Remaining allies of Papua New Guinea prime minister Peter O'Neill have objected to his move to seek court action that could delay his resignation.
Mr O'Neill announced two days ago that he would step down this week, after a month of defections from government left him without a majority.
But a day after his announcement, Mr O'Neill filed for a Supreme Court review of a recent planned motion of no confidence in him.
Yesterday his office said he would not formally tender his resignation until the legal application was heard.
This has frustrated a majority of MPs pushing for a vote for a new prime minister, as parliament resumes today.
Former prime minister, Sir Julius Chan, who Mr O'Neill nominated as his replacement, says the move to stop the transition is against the national interest.
Along with another former prime minister and senior MP Paias Wingti, and National Capital Governor Powes Parkop, Sir Julius said the parliament vote must proceed this week without any interference.
"There is a definite mood for change in the country. We met that mood with a decision yesterday (Sunday), and that decision should stand," Sir Julius said, referring to Mr O'Neill's announcement.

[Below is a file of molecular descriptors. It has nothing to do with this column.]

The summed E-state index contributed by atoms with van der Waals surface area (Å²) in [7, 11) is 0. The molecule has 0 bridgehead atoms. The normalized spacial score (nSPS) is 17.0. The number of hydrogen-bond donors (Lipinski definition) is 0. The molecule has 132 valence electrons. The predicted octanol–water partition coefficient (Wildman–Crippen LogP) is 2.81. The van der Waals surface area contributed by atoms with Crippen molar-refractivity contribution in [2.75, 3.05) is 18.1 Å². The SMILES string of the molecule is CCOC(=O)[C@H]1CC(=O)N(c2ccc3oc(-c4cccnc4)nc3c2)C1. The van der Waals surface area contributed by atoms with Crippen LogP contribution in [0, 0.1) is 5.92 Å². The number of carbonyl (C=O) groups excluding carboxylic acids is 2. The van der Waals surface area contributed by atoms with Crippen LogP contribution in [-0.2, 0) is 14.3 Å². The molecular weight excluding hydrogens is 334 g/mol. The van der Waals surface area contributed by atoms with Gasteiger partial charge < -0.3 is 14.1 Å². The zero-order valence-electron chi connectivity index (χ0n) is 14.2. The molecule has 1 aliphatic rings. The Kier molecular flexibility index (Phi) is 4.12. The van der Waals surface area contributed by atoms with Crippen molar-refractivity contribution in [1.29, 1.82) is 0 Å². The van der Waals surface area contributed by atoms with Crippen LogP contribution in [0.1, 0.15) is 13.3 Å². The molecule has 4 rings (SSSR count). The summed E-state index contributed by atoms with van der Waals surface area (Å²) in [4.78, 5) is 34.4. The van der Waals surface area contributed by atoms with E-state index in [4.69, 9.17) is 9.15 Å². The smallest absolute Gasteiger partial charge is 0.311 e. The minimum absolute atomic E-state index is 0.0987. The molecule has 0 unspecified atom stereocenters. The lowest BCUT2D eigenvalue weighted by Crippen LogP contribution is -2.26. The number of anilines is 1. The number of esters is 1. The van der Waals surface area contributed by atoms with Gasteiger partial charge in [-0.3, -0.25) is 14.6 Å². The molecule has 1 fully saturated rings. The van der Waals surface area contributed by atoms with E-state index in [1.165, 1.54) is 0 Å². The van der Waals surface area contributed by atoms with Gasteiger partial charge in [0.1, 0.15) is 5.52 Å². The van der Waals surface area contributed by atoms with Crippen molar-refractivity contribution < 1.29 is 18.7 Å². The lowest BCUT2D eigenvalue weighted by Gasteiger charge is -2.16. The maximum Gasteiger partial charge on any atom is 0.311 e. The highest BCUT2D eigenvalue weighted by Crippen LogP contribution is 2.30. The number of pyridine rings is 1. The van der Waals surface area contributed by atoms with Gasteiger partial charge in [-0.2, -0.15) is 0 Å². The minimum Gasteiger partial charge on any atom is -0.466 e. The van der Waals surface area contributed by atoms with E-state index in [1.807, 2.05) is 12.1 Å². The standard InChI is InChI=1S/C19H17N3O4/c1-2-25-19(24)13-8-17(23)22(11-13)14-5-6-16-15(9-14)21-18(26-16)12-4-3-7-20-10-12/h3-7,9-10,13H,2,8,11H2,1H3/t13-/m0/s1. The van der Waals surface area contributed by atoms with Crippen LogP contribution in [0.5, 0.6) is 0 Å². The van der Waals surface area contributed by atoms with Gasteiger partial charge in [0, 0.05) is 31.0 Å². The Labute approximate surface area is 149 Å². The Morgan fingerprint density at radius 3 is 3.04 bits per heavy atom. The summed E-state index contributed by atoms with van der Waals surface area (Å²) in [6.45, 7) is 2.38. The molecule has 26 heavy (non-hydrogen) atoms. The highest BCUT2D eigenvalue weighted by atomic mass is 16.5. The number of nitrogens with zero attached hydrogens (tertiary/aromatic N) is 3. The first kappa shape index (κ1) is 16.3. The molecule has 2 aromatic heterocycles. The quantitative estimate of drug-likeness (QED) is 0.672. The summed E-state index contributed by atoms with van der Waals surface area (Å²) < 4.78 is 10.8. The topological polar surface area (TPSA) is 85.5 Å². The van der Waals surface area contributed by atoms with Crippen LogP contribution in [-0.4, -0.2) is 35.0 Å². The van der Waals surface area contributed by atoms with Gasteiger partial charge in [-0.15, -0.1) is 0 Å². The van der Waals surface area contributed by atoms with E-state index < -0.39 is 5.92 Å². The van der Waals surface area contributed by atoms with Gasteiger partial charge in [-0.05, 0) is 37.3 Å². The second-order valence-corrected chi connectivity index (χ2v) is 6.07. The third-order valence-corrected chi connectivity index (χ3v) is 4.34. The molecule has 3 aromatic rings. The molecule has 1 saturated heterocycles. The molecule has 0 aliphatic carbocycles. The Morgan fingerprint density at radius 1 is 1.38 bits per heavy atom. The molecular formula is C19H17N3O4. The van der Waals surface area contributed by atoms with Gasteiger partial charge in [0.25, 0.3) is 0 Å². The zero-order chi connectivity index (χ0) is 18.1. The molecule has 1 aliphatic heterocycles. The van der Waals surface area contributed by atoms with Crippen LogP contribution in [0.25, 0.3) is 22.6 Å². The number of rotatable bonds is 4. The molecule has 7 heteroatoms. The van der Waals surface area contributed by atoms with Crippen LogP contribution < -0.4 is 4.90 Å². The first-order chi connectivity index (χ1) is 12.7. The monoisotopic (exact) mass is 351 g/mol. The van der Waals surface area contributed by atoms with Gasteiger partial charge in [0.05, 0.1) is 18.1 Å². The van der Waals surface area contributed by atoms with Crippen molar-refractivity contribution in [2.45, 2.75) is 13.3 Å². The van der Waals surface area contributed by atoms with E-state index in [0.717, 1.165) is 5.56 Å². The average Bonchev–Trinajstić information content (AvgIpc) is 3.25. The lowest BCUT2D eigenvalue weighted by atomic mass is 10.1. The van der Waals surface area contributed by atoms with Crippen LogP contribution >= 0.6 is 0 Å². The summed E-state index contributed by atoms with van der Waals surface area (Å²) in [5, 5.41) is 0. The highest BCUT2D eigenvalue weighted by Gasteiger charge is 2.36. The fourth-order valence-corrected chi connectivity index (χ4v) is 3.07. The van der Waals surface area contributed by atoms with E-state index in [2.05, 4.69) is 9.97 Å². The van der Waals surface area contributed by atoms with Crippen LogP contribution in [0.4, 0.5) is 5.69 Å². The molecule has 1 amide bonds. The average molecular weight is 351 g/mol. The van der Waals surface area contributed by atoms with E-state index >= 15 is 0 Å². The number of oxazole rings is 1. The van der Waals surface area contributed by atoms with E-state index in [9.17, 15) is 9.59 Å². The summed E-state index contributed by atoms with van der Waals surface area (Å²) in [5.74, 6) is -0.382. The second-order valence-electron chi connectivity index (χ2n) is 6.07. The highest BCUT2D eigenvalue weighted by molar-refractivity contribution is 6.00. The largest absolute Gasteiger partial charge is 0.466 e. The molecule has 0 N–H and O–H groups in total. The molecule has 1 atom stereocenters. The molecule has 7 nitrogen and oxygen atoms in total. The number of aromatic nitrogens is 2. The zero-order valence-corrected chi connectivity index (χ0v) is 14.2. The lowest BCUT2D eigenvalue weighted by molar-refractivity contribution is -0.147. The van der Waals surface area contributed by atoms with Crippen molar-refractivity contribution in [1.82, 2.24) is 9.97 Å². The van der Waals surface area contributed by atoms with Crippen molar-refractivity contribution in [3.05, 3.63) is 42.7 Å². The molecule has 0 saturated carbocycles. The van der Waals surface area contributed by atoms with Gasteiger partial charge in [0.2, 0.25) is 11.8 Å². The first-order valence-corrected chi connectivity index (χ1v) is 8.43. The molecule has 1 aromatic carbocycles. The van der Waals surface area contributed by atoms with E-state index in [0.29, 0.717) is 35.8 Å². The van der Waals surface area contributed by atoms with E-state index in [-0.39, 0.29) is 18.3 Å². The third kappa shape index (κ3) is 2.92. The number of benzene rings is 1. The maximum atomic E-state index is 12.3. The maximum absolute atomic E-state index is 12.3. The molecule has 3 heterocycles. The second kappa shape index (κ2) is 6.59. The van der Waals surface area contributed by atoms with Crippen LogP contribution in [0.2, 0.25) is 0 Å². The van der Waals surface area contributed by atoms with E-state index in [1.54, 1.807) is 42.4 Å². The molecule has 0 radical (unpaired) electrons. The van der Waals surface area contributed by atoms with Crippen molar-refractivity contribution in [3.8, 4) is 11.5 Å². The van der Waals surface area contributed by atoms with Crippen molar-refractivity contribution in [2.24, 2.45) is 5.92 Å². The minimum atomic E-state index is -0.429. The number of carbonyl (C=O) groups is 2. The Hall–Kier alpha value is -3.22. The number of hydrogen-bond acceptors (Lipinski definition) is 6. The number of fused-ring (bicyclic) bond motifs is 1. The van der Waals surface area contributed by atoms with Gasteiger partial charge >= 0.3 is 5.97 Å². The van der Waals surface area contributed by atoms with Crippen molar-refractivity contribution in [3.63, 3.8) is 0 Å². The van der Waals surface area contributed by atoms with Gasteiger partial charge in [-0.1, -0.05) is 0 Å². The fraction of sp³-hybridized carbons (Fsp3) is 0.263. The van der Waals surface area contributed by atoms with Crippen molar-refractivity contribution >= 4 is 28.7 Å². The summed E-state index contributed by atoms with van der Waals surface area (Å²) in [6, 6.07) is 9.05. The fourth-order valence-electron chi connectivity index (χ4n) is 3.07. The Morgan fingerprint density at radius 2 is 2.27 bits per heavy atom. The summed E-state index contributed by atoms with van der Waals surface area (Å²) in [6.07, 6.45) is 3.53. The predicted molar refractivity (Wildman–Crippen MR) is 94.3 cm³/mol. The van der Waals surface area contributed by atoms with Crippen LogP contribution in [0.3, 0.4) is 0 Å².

But the opposition says it won't believe Mr O'Neill is stepping down until the prime minister tenders his resignation with the governor general.
With an apparent majority of around 62 in the 111-seat house, the opposition group has yet to select its candidate for prime minister.
However, if Sir Julius, Mr Wingti and a group of senior MPs and governors break away from the remnants of Mr O'Neill's field, they could form a third faction with its own nomination.
The situation remains fluid ahead of a probable vote from tomorrow onwards, although the opposition is likely to first try and unseat the Speaker Job Pomat, an ally of Mr O'Neill's.
The Supreme Court has deferred Mr O'Neill's case until Friday but has refused to issue a stay order on any new motion of no confidence being filed in the meantime.